Families of children with epilepsy moving to Colorado, drawn by success of marijuana oil

By Dave Philipps

photo - Mia Halabi, right, rests from a seizure after her mother, Miriam Khaled, center, and grandmother, Hoda Halabi, left, set her down in her new Colorado Springs home Saturday, October 12, 2013. The family moved from New York for Mia, who has 10-15 seizures a day, in hopes of treating her epilepsy with the oil from the cannabis strain Charlotte's Web.  Michael Ciaglo, The GazetteMia Halabi, right, rests from a seizure after her mother, Miriam Khaled, center, and grandmother, Hoda Halabi, left, set her down in her new Colorado Springs home Saturday, October 12, 2013. The family moved from New York for Mia, who has 10-15 seizures a day, in hopes of treating her epilepsy with the oil from the cannabis strain Charlotte’s Web. Michael Ciaglo, The Gazette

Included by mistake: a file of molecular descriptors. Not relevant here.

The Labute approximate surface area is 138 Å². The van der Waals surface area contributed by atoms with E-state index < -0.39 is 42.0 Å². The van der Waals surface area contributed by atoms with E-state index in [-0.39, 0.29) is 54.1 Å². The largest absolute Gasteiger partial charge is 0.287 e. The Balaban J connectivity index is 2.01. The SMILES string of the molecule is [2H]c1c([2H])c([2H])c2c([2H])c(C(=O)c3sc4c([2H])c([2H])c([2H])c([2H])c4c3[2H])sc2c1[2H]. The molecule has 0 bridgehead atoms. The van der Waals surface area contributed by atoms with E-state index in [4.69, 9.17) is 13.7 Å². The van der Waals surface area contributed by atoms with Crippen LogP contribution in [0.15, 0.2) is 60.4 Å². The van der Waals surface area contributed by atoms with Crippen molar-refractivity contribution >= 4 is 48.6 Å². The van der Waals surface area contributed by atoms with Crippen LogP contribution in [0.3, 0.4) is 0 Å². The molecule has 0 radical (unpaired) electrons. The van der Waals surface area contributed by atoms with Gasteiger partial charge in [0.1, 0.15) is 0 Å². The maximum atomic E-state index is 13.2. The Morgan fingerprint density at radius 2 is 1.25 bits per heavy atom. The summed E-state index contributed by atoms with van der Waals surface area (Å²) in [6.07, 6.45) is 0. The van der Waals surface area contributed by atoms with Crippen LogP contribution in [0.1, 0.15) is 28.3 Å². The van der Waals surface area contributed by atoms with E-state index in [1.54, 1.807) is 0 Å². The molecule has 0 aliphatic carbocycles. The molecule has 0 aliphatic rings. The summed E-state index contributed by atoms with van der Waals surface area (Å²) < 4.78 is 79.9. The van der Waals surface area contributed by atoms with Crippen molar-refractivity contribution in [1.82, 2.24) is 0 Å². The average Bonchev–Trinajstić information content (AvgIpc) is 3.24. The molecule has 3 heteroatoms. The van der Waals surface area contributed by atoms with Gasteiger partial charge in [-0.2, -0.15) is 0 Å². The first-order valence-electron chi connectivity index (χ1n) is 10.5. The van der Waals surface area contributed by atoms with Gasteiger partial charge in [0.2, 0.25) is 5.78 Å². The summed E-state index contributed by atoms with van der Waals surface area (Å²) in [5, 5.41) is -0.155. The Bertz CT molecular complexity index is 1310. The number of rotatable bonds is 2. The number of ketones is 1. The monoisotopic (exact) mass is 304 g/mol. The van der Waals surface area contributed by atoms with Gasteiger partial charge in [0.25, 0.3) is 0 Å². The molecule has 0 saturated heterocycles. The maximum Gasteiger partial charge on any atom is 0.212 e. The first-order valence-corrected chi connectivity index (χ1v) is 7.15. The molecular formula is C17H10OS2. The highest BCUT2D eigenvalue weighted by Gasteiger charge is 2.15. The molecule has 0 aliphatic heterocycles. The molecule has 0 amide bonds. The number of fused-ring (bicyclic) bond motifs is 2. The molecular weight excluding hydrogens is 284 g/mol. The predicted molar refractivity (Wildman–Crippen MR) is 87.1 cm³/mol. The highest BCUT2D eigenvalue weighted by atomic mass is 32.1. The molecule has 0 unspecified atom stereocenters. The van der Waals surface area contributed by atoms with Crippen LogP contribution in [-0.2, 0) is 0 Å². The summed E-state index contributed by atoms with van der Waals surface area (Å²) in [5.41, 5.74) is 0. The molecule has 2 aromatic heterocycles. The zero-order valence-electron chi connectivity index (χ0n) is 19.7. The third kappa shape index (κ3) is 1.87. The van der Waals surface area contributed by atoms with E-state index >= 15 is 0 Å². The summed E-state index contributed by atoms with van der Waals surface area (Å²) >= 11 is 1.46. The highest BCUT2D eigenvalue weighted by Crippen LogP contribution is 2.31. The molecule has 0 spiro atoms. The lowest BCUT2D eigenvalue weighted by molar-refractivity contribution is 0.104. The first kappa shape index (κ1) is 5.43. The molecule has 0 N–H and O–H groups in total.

When Mohammad Halabi was a boy, his parents fled war in Lebanon to give their child a chance at life. This month, as Halabi drove to Denver International Airport to pick up his wife and 2-year-old daughter, he realized he was doing the same thing.

Halabi’s daughter, Mia, has severe epilepsy. Treatment by some of the country’s best neurologists and with the most powerful drugs has done little. This year, doctors told him to prepare for her death.

“No matter what we did, nothing helped. She just got worse until she was almost a vegetable,” he said. “She had no chance at life.”

Then in July, he and his wife, Miriam, saw an online video of a Colorado Springs girl’s astounding recovery from epilepsy using an oil made from a special strain of marijuana. The girl, who had been catatonic, was now laughing and dancing in a ballerina outfit.

The Halabis live in New York City, where medical marijuana is illegal.

“As soon as we saw it, we knew we had to go,” he said.

 
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